The Gunpowder Plot, the Civil Wars, Charles I’s execution, the Plague, the Great Fire, the Restoration, and then the Glorious Revolution: the seventeenth century was one of the most momentous times in the history of Britain, and Londoners took center stage.
In her acclaimed new book, 'London and the Seventeenth Century: The Making of the World's Greatest City’, Margarette Lincoln charts the impact of national events on an ever-growing citizenry with its love of pageantry, spectacle, and enterprise. Lincoln looks at how religious, political, and financial tensions were fomented by commercial ambition, expansion, and hardship. In addition to events at court and parliament, she evokes the remarkable figures of the period, including Shakespeare, Bacon, Pepys, and Newton, and draws on diaries, letters, and wills to trace the untold stories of ordinary Londoners. Through their eyes, we see how the nation emerged from a turbulent century poised to become a great maritime power with London at its heart―the greatest city of its time.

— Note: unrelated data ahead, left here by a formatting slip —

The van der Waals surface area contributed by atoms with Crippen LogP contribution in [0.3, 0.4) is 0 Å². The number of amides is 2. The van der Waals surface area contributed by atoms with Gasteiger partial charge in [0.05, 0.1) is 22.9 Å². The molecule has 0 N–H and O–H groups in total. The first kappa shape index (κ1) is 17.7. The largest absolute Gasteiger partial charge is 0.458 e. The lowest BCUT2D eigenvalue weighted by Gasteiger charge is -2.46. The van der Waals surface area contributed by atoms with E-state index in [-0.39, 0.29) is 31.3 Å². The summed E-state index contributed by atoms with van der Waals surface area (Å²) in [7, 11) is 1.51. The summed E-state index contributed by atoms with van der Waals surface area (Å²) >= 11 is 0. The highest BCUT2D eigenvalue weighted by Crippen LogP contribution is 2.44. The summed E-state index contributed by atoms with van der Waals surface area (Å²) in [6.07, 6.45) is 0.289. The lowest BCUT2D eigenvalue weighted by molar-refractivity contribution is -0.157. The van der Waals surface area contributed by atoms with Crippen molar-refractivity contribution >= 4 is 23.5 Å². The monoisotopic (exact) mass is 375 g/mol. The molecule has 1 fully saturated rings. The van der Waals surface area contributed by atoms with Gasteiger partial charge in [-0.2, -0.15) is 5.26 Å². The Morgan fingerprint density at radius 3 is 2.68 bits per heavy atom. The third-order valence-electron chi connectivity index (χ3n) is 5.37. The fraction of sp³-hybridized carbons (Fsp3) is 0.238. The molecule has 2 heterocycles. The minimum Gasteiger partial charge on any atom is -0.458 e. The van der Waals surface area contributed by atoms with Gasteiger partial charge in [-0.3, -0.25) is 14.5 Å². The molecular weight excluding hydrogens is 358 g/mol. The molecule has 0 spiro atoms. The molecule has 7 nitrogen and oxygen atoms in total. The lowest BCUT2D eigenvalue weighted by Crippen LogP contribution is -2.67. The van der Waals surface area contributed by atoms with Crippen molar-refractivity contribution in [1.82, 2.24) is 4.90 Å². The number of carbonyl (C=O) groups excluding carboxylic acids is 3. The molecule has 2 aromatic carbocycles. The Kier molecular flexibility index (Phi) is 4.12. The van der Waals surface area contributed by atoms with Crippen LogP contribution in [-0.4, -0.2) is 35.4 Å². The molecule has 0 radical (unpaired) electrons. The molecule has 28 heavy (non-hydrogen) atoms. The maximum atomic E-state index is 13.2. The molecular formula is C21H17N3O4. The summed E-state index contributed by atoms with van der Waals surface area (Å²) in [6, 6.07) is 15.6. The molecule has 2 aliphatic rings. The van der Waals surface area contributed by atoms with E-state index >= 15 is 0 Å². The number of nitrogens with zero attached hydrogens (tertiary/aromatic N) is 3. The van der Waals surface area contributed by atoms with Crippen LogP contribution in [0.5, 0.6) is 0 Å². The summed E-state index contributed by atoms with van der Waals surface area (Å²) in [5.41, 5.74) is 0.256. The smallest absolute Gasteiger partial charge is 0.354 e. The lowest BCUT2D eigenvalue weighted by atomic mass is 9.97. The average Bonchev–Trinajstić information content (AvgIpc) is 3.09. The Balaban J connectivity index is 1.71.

On the 19th of May, Lincoln herself is delivering a virtual lecture for the BRLSI on the events discussed in her book, with particular focus on the lives and roles of London’s women in this tempestuous time. There will be a Q & A session after the talk, wherein you can pose your questions or curiosities directly to Lincoln.